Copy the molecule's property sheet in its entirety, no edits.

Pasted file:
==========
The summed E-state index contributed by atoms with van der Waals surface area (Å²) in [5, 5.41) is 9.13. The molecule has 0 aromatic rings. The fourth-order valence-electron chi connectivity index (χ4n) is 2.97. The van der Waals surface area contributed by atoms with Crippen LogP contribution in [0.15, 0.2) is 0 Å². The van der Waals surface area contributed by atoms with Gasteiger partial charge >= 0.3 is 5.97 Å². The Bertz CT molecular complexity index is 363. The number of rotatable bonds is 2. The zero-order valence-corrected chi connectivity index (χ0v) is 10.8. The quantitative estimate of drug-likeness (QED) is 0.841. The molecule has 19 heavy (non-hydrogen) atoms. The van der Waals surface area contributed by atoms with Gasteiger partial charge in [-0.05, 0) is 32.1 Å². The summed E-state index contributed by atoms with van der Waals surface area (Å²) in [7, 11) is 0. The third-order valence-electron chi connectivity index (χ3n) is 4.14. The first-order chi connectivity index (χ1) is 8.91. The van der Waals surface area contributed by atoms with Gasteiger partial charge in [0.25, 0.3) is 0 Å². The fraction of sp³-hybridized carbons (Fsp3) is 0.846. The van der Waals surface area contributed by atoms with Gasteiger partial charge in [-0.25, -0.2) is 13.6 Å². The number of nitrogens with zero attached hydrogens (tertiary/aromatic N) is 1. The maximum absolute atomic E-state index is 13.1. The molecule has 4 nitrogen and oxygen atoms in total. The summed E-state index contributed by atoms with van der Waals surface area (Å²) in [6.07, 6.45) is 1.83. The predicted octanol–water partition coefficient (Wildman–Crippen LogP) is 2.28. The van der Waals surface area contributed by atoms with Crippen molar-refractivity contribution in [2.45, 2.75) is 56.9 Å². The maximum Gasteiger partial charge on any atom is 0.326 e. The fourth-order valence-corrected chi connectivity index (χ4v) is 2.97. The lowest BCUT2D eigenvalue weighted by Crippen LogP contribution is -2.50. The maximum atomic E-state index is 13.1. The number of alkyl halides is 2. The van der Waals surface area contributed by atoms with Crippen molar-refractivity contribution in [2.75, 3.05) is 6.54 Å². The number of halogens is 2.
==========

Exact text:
The summed E-state index contributed by atoms with van der Waals surface area (Å²) in [5, 5.41) is 9.13. The molecule has 0 aromatic rings. The fourth-order valence-electron chi connectivity index (χ4n) is 2.97. The van der Waals surface area contributed by atoms with Crippen LogP contribution in [0.15, 0.2) is 0 Å². The van der Waals surface area contributed by atoms with Gasteiger partial charge >= 0.3 is 5.97 Å². The Bertz CT molecular complexity index is 363. The number of rotatable bonds is 2. The zero-order valence-corrected chi connectivity index (χ0v) is 10.8. The quantitative estimate of drug-likeness (QED) is 0.841. The molecule has 19 heavy (non-hydrogen) atoms. The van der Waals surface area contributed by atoms with Gasteiger partial charge in [-0.05, 0) is 32.1 Å². The summed E-state index contributed by atoms with van der Waals surface area (Å²) in [7, 11) is 0. The third-order valence-electron chi connectivity index (χ3n) is 4.14. The first-order chi connectivity index (χ1) is 8.91. The van der Waals surface area contributed by atoms with Gasteiger partial charge in [0.25, 0.3) is 0 Å². The fraction of sp³-hybridized carbons (Fsp3) is 0.846. The van der Waals surface area contributed by atoms with Gasteiger partial charge in [-0.25, -0.2) is 13.6 Å². The number of nitrogens with zero attached hydrogens (tertiary/aromatic N) is 1. The maximum absolute atomic E-state index is 13.1. The molecule has 4 nitrogen and oxygen atoms in total. The summed E-state index contributed by atoms with van der Waals surface area (Å²) in [6.07, 6.45) is 1.83. The predicted octanol–water partition coefficient (Wildman–Crippen LogP) is 2.28. The van der Waals surface area contributed by atoms with Crippen molar-refractivity contribution in [2.45, 2.75) is 56.9 Å². The maximum Gasteiger partial charge on any atom is 0.326 e. The fourth-order valence-corrected chi connectivity index (χ4v) is 2.97. The lowest BCUT2D eigenvalue weighted by Crippen LogP contribution is -2.50. The maximum atomic E-state index is 13.1. The number of alkyl halides is 2. The van der Waals surface area contributed by atoms with Crippen molar-refractivity contribution in [2.75, 3.05) is 6.54 Å². The number of halogens is 2.